SAN JOSE — A veteran real estate firm wants to develop a huge industrial center in San Jose that could attract an array of companies including a tech titan such as Amazon.

Duke Realty has submitted preliminary plans to develop a vast industrial complex near the interchange of U.S. Highway 101 and State Route 85 in south San Jose, according to plans on file with city officials.

The real estate company wants to bulldoze two existing buildings at 5853 and 5863 Rue Ferrari in San Jose and replace them with a larger and modern industrial center.

“If this gets built, there is at least a 50 percent chance that Amazon will be the tenant,” said Dave Sandlin, an executive vice president with Colliers International, a commercial real estate firm.

The existing buildings total 286,300 square feet, according to the preliminary proposal that Duke Realty has submitted to San Jose planners.

The new complex would be a modern industrial center and job hub, the plans state.

“This industrial facility has the potential to attract manufacturing, R&D, and/or distribution uses that will provide long term economic benefits to the city including employment,” Duke Realty said in the proposal.

  • 17-acre parcel in south San Jose containing two industrial buildings totaling 286,300 square feet at 5853 and 5863 Rue Ferrari, outlined in white.
    Google Maps

  • Two industrial buildings at 5853 and 5863 Rue Ferrari in south San Jose that together total 286,300 square feet.
    Google Maps

  • 17-acre parcel containing two industrial buildings totaling 286,300 square feet at 5853 and 5863 Rue Ferrari in south San Jose near the 101-85 interchange, outlined in white.
    Google Maps



According to the preliminary plans,  the new complex would total 303,100 square feet.

The site, at present, is owned by an affiliate of Blue Vista Capital Management, a Chicago-based investment firm, according to Santa Clara County assessment records.

It wasn’t immediately clear which company or companies might occupy the site once  construction is complete.

What is clear, however, is that Duke Realty and Amazon have a significant connection since Duke Realty is frequently Amazon’s landlord.

“Duke Realty is an e-commerce-preferred developer, working with many of today’s logistics leaders to help them maximize their product storage and distribution,” the developer states on its website. Duke Realty then went on to highlight some clients: “Amazon, Weber-Stephen, Carter’s, and Dick’s.”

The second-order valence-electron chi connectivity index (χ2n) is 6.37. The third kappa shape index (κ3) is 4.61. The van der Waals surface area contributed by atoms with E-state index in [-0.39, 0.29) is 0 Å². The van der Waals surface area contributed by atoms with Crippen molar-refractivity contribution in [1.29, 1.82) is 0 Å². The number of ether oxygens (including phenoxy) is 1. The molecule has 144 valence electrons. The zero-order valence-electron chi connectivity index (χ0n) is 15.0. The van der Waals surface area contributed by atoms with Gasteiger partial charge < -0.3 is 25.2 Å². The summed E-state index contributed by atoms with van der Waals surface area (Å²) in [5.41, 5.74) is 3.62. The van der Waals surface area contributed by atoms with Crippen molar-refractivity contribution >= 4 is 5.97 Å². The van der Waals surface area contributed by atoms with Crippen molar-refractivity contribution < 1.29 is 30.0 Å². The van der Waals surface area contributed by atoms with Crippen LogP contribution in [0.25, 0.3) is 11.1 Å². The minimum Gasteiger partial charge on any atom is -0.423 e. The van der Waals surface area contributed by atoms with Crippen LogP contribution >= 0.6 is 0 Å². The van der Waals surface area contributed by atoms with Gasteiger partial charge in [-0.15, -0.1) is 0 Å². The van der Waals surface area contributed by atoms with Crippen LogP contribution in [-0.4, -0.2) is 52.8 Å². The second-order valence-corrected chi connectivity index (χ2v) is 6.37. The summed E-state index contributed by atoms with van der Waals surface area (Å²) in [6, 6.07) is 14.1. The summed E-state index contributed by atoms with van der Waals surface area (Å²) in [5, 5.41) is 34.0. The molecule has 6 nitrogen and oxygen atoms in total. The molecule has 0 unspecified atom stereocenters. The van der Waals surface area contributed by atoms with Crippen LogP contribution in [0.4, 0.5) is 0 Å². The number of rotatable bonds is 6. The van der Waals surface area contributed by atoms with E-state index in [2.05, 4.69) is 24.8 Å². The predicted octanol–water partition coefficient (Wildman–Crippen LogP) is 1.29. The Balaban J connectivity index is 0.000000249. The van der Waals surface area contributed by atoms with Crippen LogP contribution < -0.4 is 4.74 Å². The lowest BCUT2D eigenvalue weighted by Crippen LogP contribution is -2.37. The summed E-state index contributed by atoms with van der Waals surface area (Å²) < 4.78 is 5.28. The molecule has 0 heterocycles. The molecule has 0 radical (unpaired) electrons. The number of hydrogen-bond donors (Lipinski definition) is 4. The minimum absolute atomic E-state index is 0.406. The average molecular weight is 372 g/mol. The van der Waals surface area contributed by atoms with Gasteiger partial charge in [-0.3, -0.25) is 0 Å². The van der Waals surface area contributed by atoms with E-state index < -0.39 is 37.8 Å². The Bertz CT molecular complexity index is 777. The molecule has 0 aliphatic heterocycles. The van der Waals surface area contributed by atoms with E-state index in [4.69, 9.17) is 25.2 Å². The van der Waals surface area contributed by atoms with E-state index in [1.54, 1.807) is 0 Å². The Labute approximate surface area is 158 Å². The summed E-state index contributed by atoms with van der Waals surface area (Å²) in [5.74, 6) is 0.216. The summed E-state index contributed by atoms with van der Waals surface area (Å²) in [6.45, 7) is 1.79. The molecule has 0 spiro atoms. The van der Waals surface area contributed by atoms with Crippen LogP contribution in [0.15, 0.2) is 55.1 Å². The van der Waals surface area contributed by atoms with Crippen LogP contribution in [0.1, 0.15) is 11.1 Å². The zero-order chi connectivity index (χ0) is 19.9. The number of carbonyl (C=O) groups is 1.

A September 2020 analysis on the Motley Fool investment site took note of the Duke Realty and Amazon connection.

“One thing that stands out about Duke Realty is its relationship with Amazon,” Motley Fool stated on its Million Acres page that’s dedicated to real estate analysis. “The e-commerce giant is Duke’s top tenant.”

Motley Fool indicated that Duke Realty and Amazon have engaged in multiple endeavors.

“The companies have been working together to support Amazon’s growing logistics needs, which include building more fulfillment and sortation centers as well as last-mile delivery stations,” Motley Fool stated.

Seattle-based Amazon has been dramatically expanding its footprint throughout the Bay Area in recent years, both with office buildings such as its tech hub in Sunnyvale as well as industrial centers. Services, an Amazon delivery and commerce unit, paid $59.3 million in October for a San Jose site at 1605 S. Seventh St. where a huge industrial center has been proposed.

In south San Jose, Duke Realty indicated in the city proposal that the developer is planning a state-of-the-art complex on Rue Ferrari.

“We intend to incorporate enhanced architecture and landscaping which will be a significant upgrade to the current facility and surrounding buildings,” Duke Realty stated in its preliminary proposal.




By Kelley Wheeler

Kelley Wheeler is a Metro reporter covering political issues and general assignments. A second-generation journalist, worked with all major news outlet, she holds a vast expeirience. Kelley is a graduate of USC with degrees in journalism and English literature. She is a recipient of Yale’s Poynter Fellowship in Journalism.

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